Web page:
Just outside the city, he stopped and looked back. The place he was being forced to leave had been his home for over fifty years! It was here that he had been born, raised, married, and had his children. The people here were his people, some of whom he had known since he was a child. Yet, now they were not willing to tolerate his presence just because his belief was different from theirs; they would have killed him had he not managed to escape.
Yet this was not the only pain and suffering he had endured in his life. His father had died even before he had been born; his mother when he was six. His grandfather, who had loved him very much, also passed away when the little boy was only 8-years-old. His uncle then raised him and loved him like a son, but his business had waned and the young orphan needed to tend sheep to help cover his upkeep.
He married at age 25 and this had brought much happiness into his life; but in the city were two little graves, those of his sons who had died in infancy. By the age of 40, due to his honest and fair dealings as a businessman, his reputation had been established: he was known as Muhammad, the Truthful, the Trustworthy.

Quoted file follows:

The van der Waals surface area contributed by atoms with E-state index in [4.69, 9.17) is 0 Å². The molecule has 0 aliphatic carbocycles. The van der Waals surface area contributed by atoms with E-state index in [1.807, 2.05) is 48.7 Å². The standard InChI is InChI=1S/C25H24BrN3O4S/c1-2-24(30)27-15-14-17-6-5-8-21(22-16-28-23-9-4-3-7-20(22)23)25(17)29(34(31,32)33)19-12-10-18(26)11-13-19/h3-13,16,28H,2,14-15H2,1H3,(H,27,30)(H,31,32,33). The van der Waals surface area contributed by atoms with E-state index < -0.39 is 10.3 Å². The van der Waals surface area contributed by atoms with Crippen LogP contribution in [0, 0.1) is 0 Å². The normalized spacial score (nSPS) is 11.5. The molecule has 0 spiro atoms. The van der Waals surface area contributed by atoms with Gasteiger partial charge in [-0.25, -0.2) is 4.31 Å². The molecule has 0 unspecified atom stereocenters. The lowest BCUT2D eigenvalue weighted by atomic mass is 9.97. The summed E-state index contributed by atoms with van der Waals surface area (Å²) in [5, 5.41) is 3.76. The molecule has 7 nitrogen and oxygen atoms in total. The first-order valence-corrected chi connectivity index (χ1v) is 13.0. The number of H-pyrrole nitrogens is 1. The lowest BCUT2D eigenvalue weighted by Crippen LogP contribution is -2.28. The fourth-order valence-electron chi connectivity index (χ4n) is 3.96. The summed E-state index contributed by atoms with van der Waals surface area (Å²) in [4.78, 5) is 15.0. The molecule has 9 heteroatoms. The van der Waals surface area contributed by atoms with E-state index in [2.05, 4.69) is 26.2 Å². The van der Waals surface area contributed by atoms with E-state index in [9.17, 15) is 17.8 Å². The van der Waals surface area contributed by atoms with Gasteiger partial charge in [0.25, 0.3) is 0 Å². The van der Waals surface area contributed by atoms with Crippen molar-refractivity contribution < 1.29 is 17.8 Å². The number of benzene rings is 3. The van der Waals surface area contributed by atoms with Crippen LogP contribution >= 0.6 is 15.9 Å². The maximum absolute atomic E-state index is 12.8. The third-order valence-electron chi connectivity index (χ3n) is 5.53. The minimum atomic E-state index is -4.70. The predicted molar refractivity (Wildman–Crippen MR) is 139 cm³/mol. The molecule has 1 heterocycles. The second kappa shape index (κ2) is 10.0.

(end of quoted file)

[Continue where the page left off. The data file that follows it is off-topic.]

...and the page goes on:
Yet when he chose to believe in one God and tried to convey God’s message, he was persecuted. As had happened with prophets Noah, Jesus, Jonah and others, those who refused to believe in Muhammad’s divine mission, which called for egalitarian reform and social justice, were the ones who were the elite and privileged in a corrupt system.
When he had stood on Mount Safa and called to the people saying, “If I were to tell you that there was an army behind this mountain ready to attack you, would you believe me?” — they voiced their complete faith in him. This made sense as they saw him as the truthful one who never told a lie. But when he said, “I am a Warner sent to you …” — they disbelieved.
They persecuted him and his followers, murdering some, seriously injuring others, all in an attempt to maintain the status quo that gave them unlimited power and privilege, and kept the common man impoverished and subject to their authority.
Despite all this, the universal message of Islam spread as more and more people realized that it made more sense to declare their loyalty to, and dependence on, a Supreme Being rather than on another human being. They realized that human power is relative and conditional and that the “powerful” man is as helpless as any other when death comes to claim him; he has no power to avert it.
Those closest to the Prophet were the first to come to Islam. The people closest to us are the ones who know us best, who see both our strengths and our weaknesses. The Prophet’s wife, his servant, his cousin who lived with him, and his best friend were the first to accept Islam and his prophethood, a testament to his remarkable character.
The Prophet’s wife, his servant, his cousin who lived with him and his best friend were the first to accept Islam and his prophethood, a testament to his remarkable character.